Of Tommy And A Christmas Long Gone

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There are those moments in life you look back on and know that it was one of your lowest lows. I remember this day back in 2011, sitting legs stretched on the footpath outside my university and weeping on my blackberry. Beside me sat my best friend, who on repeated occasions I have called my soul sister for sticking by me through days like this one, cringing her eyebrows in concern.

It was a Monday, and that entailed wearing a musty blue blazer and trousers with a white shirt that I could never really call crisp. My blazer was off and my friend kept signalling towards the dust from the brick wall that I was leaning against that was directly in contact with my white shirt. Well, there is a reason it was never crisp.

As the tears rolled down my face I bent my head down, and then looked sideways, to ignore the glances from the passengers and drivers of the cars passing by five feet away from me. I knew they were looking, and I knew they were talking, I was used to being that girl. All I could do was look away and not meet their worried, pitiful glances.

In another fifteen minutes, I cut the call and told my friend that I was now ready to “hang out”.

All my best friend and I have ever done whilst we hang out is walk, meander really, and talk till there is no breath left in our lungs. Sometimes I grab a cup of Costa and she gets a fruit bowl from a roadside stall.

We have never really made plans, or even chosen a path to walk along, we go where our feet carry us.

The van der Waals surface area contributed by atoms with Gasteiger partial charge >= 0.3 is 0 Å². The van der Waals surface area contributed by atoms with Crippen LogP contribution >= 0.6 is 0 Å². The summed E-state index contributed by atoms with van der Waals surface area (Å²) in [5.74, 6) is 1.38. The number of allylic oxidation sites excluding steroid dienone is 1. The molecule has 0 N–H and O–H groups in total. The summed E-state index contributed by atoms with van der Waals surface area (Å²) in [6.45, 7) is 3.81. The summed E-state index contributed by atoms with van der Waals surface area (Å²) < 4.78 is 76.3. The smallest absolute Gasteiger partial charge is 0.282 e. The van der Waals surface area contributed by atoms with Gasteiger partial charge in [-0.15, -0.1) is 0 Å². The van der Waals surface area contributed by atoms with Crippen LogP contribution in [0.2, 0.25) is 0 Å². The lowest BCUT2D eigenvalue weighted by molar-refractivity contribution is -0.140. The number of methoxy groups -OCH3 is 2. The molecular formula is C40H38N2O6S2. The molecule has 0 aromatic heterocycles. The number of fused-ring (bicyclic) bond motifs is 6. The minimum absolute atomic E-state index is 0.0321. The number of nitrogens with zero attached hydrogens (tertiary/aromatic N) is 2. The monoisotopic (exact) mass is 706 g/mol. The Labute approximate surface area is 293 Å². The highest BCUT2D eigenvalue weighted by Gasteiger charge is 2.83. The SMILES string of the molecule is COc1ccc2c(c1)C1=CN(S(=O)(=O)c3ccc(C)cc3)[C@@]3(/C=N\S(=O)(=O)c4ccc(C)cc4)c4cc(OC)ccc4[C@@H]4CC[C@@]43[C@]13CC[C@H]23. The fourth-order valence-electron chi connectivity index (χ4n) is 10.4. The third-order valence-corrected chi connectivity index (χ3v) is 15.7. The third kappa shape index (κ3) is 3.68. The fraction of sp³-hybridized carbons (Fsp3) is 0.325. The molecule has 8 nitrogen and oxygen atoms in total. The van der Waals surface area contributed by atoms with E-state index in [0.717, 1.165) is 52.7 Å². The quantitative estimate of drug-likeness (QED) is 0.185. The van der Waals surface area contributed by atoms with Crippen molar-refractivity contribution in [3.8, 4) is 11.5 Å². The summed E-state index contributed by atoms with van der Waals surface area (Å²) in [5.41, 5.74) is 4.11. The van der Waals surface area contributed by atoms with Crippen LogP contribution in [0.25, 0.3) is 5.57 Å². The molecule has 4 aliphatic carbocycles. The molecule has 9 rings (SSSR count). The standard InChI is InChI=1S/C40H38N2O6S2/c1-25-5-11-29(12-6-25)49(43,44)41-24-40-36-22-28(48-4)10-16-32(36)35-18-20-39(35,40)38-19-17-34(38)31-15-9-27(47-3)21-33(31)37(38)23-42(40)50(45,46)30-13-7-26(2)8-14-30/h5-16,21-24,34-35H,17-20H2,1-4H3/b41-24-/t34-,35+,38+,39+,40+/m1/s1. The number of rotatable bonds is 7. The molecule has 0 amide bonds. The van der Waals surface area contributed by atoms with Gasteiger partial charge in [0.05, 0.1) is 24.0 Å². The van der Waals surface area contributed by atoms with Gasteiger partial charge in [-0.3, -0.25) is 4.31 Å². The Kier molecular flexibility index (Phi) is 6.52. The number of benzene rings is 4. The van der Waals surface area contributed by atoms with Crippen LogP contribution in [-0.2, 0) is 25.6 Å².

During this particular walk, for the millionth time in eighteen months, I told her about how difficult my significant other back then was being. Nothing about my loving him made sense to her. But I guess that’s just the thing about love, seldom does it make a lot of sense.

After a good few hours, I decided to call it a day and head home. I walked past ‘our mall’ and took a right leading towards the lane I lived in. I could feel the roots of my hair as worn out as my heart. Somehow, my hair always showed my state of being better than my eyes, the supposed windows to our souls.

As I continued down the pavement, I felt someone buzz by me and stop a few steps ahead of me. He turned to me and said “Hey, excuse me, can I just talk to you for a minute?”

I looked up at the aforementioned individual, quite a striking chap clad in a black satin shirt with a guitar strung across his back. He had terribly unkempt curls falling over the sweat beads on his forehead and a vacant but pressing look in his eyes. I threw him a quizzical glance and said “Yeah?”

That was the first time I met Tommy.

Unfortunately, it was far from the last.

Since that evening, Tommy would somehow infallibly find me every two weeks and approach me. He spoke to me, but I was never really sure what he said. Somedays I thought he liked me, other days I thought he was high on one of his German pills. There were days I thought I had found the mad hatter himself.

He never took more than a few minutes of mine and always let me walk away. Always, that is, until that day.

It was one of the first few days of December, when the chill was setting in along with the joyous season. I was moving to a bigger house a good 8 kilometers away. When Tommy learnt of this (because Tommy knew everything), he stopped me at the mall with my friends and told me that he needed my phone number, lest he ever stopped seeing me. I refused.